Every summer, historians and other humanities scholars from the United States descend on the great libraries of Europe to pursue their research. At the British Library in London, it is known as “the American season.” Only rarely, however, do undergraduates gain entrée to this niche world.
Yet last summer, two rising seniors earned the opportunity to carry out humanities research projects abroad under the guidance of faculty mentors. Saadia Pervaiz made her way to the British Library alongside Ananya Dasgupta, assistant professor in the Department of History, to gain insights into the lives of mixed-race children in colonial India. Charles Burke accompanied Kevin Dicus, visiting assistant professor in the Department of Classics, to the American Academy in Rome, where he investigated the manufacture of pottery in the Roman Republic and Empire. He also joined Dicus on visits to archaeological sites in several ancient cities.
Both Pervaiz and Burke obtained funding for their summer research from SOURCE (Support of Undergraduate Research and Creative Endeavors), which runs several competitive grant programs for students at Case Western Reserve. For overseas projects, the grants cover airfare and housing as well as lesser expenses. While the majority of candidates submit science or engineering proposals, SOURCE also welcomes humanities projects, and faculty members such as Dasgupta encourage their students to apply.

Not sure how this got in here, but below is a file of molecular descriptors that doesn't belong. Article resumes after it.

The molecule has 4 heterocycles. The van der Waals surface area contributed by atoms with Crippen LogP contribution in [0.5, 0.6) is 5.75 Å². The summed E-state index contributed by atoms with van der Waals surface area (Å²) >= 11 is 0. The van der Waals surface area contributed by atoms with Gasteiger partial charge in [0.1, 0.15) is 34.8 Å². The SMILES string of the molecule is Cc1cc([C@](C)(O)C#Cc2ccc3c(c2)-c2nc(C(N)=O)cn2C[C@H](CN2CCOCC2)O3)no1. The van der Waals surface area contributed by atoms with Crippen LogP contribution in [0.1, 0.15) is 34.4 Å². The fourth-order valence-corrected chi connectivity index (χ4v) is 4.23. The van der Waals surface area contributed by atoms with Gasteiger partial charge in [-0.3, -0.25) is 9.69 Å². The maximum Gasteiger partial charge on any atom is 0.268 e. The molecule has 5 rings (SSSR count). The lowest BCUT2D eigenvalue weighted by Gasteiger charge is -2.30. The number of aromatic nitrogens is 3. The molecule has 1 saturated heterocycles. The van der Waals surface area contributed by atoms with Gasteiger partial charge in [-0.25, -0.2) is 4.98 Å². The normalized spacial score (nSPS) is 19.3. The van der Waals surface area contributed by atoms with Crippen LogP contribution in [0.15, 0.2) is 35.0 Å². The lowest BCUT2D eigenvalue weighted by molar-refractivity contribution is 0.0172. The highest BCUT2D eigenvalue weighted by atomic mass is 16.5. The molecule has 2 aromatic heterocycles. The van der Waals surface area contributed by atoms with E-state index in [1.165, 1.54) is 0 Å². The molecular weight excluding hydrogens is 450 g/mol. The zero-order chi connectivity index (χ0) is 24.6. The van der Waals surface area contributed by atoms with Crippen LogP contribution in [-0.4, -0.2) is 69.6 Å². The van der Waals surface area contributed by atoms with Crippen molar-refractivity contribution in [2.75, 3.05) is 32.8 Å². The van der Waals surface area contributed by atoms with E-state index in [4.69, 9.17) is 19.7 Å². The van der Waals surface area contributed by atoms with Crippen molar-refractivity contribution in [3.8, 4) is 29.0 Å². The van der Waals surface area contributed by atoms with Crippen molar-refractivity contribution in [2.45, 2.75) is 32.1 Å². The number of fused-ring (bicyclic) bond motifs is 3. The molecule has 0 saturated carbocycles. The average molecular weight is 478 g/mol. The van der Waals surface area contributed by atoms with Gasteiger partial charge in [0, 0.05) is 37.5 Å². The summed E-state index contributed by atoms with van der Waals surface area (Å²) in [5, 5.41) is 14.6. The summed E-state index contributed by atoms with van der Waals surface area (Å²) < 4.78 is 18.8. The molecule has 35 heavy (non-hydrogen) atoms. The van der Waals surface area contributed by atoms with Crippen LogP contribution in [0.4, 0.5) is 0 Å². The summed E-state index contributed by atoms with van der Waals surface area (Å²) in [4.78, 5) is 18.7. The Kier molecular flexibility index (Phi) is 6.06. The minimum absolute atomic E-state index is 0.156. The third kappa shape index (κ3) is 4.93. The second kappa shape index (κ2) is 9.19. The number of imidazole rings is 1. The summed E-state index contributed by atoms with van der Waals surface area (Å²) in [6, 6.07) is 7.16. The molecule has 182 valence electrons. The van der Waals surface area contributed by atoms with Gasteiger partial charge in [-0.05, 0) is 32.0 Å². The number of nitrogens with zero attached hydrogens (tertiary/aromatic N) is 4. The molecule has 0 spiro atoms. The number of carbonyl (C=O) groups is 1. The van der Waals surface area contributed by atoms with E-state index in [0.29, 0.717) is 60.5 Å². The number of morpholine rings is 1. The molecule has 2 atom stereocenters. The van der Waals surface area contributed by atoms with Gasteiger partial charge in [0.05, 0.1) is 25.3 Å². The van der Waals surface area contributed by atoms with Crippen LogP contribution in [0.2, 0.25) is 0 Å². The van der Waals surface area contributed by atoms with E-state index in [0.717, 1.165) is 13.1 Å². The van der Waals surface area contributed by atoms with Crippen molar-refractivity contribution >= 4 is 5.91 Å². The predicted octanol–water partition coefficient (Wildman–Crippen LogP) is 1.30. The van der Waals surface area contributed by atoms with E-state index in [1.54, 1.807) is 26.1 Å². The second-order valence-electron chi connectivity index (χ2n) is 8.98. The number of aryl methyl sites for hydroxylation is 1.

“It’s important for a student to know about other parts of the world, not just through textbooks and our lectures, but also though primary sources,” Dasgupta says. “It’s a process of seeing how scholars work—the nitty-gritty of a historian’s life.”
Pervaiz’ voice rings with excitement when she describes her love for history. Though her parents have encouraged her to pursue a career in medicine, she has also nurtured a deep interest in her South Asian heritage, majoring in history as well as biology. When Dasgupta, a specialist in modern South Asian history, joined the faculty in 2013, Pervaiz immediately signed up for one of her courses.
“As soon as I joined her class, I said, ‘Hi, I’m Saadia, and I need you to be my advisor. I’ve been waiting, and now you’re here,’” Pervaiz recalls. Later, with Dasgupta’s help, she developed a research proposal focusing on Anglo-Indian children—the offspring of British fathers and Indian mothers—in 18th- and 19th-century India. For her project, she needed access to the British Library, which contains administrative records, private papers and even the personal libraries of the era’s British officers.
Dasgupta spent part of summer 2014 doing her own research at the British Library, and last June, Pervaiz met her in London. For the next few weeks, Pervaiz spent every day from 9 a.m. to 5 p.m. tucked into the Asian & African Studies Reading Room, sorting through handwritten notes and manuscripts, chasing down leads and piecing together a story from fragments of documentation. In the process, she came to realize how much persistence historical scholarship requires.